Despite the successes of films like Wonder Woman, Dunkirk, and The Big Sick, audiences stayed clear of movie theaters this summer, the worst for Hollywood’s bottom line in 11 years.
Overall ticket sales dropped to an estimated $3.8 billion this year, a dip of more than 14 percent off last summer and the lowest revenue total, unadjusted for inflation, since 2006.
Insult to injury was the Labor Day weekend frame — the first without a wide release (more than 1,000 theaters) in 25 years — which tallied an estimated $99.5 million. The last time a four-day Labor Day weekend failed to top $100 million in ticket sales was back in 1998.
Despite summer ending with a whimper, the early months of the season were loaded with hits: Guardians of the Galaxy Vol. 2 kicked things off in May and has totaled more than $389 million in domestic ticket sales ($863 million worldwide), more than its predecessor accomplished in 2014. Fellow Marvel release Spider-Man: Homecoming was also a success, earning $325 million in North America ($747 million worldwide), more than the past two Spider-Man films (with Andrew Garfield in the lead role) but less than Sam Raimi’s trilogy of features with Tobey Maguire. But it was Wonder Woman that ruled all, with $409 million in domestic ticket sales ($813 million worldwide). The Gal Gadot film was the summer’s biggest hit and stands as the fifth highest grossing superhero movie of all-time in North America.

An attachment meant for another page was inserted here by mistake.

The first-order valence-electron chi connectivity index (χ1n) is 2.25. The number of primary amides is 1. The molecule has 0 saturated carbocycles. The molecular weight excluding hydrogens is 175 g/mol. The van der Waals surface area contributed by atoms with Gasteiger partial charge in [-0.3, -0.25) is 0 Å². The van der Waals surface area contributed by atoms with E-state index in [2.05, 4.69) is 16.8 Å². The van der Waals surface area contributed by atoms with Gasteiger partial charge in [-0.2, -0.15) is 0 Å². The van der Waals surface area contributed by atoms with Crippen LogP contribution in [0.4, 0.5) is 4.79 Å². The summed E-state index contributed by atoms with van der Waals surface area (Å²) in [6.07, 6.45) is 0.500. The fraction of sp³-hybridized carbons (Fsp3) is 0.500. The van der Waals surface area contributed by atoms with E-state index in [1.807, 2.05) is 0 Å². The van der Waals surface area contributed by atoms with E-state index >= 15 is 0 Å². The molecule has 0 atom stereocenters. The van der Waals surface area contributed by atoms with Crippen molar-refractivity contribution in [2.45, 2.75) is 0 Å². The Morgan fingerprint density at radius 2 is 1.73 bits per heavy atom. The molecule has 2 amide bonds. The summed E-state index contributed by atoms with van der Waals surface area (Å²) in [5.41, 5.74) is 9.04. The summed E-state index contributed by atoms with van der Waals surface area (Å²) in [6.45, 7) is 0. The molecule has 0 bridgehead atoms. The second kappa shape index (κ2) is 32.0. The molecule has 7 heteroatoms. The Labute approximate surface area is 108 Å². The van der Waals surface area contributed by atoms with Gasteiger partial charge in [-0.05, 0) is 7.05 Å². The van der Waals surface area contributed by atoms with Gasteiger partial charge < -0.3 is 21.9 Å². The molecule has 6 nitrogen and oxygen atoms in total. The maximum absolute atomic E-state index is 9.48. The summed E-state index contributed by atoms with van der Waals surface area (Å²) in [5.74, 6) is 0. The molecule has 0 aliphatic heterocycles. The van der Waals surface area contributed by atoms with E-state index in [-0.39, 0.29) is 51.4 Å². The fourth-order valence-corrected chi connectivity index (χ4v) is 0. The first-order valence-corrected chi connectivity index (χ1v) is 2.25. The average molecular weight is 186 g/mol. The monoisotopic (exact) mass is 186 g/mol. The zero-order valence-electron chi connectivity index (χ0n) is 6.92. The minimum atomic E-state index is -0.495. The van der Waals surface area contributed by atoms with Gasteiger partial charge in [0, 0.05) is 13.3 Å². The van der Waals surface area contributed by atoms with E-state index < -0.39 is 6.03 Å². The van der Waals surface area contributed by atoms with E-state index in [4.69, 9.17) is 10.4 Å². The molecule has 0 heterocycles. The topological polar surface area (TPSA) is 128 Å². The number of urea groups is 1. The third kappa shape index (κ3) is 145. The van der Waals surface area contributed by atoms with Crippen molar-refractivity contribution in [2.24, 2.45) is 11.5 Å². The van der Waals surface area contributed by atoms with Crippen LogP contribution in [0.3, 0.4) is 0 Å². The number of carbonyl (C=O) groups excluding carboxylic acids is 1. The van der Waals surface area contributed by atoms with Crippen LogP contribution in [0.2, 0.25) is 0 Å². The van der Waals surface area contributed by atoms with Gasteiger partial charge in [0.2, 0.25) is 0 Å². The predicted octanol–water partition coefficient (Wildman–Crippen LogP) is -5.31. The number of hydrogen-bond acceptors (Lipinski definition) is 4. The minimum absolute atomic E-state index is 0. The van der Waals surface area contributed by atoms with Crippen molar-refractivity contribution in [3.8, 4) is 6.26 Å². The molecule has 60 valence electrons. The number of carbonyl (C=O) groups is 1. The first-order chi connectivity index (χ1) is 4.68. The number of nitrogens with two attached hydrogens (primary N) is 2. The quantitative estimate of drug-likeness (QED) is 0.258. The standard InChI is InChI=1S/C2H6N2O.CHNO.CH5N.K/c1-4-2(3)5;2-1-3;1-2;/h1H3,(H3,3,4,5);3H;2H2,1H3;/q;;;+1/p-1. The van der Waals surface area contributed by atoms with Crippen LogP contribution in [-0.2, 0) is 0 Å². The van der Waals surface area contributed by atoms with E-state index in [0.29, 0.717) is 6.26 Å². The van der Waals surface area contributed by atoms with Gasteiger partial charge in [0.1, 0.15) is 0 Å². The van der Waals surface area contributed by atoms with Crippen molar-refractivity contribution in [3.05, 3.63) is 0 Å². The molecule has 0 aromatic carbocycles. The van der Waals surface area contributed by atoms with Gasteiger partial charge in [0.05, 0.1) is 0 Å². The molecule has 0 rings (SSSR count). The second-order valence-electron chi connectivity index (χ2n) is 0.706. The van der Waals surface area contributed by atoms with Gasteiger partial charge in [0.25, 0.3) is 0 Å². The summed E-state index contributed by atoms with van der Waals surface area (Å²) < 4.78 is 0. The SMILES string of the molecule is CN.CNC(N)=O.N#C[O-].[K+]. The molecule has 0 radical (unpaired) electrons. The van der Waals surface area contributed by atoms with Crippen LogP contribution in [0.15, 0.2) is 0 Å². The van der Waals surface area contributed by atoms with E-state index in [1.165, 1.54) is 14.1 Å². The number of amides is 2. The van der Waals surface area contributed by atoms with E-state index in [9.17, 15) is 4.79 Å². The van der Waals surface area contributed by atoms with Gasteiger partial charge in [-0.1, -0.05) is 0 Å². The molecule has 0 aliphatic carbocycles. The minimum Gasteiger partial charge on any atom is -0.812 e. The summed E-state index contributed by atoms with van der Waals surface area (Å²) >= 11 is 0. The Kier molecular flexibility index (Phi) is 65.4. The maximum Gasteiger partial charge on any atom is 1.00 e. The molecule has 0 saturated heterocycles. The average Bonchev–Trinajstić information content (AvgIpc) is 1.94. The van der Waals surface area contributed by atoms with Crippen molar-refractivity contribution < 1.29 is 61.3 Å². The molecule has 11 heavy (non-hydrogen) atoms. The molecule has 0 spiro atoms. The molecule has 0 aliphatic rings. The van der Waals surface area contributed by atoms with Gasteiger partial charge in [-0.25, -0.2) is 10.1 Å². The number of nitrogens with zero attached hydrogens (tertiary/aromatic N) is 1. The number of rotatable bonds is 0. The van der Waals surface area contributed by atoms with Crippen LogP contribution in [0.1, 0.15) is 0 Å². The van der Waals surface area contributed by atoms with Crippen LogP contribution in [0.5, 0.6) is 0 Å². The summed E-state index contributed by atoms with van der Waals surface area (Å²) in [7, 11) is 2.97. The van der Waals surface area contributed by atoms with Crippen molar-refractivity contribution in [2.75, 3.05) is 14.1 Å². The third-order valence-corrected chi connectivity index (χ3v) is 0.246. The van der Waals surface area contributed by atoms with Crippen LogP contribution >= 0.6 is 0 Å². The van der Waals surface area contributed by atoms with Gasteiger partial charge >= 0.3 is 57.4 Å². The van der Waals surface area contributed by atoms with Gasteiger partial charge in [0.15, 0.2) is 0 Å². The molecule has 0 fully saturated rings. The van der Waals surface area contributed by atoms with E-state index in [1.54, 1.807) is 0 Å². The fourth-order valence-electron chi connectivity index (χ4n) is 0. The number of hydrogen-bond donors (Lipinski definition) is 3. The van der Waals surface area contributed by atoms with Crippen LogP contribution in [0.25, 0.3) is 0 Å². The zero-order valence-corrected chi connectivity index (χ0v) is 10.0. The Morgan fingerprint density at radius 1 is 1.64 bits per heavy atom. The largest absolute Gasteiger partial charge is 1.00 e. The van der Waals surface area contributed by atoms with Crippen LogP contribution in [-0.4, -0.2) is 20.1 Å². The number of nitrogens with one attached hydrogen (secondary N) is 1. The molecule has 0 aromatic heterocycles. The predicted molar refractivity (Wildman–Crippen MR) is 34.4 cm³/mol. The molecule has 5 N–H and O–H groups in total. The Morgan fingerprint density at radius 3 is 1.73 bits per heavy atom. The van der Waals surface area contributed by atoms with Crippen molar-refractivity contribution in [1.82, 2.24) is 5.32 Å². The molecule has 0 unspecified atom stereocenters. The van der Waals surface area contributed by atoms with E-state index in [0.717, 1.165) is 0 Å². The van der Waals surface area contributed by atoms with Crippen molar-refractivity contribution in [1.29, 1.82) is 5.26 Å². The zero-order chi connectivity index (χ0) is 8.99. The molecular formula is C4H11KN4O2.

There were other winners too: Despicable Me 3 ($258 million), Christopher Nolan’s Dunkirk ($180 million), Girls Trip ($112 million), Baby Driver ($105 million), and The Big Sick ($41 million). But amid those success stories were washouts like Pirates of the Caribbean: Dead Men Tell No Tales, The Mummy, Baywatch, and King Arthur.
The good news is that September may very well rebound in a hurry with It. The Stephen King adaptation, opening in more than 4,000 theaters on Friday, is expected to shatter the September opening weekend record ($48 million, held by Hotel Transylvania 2).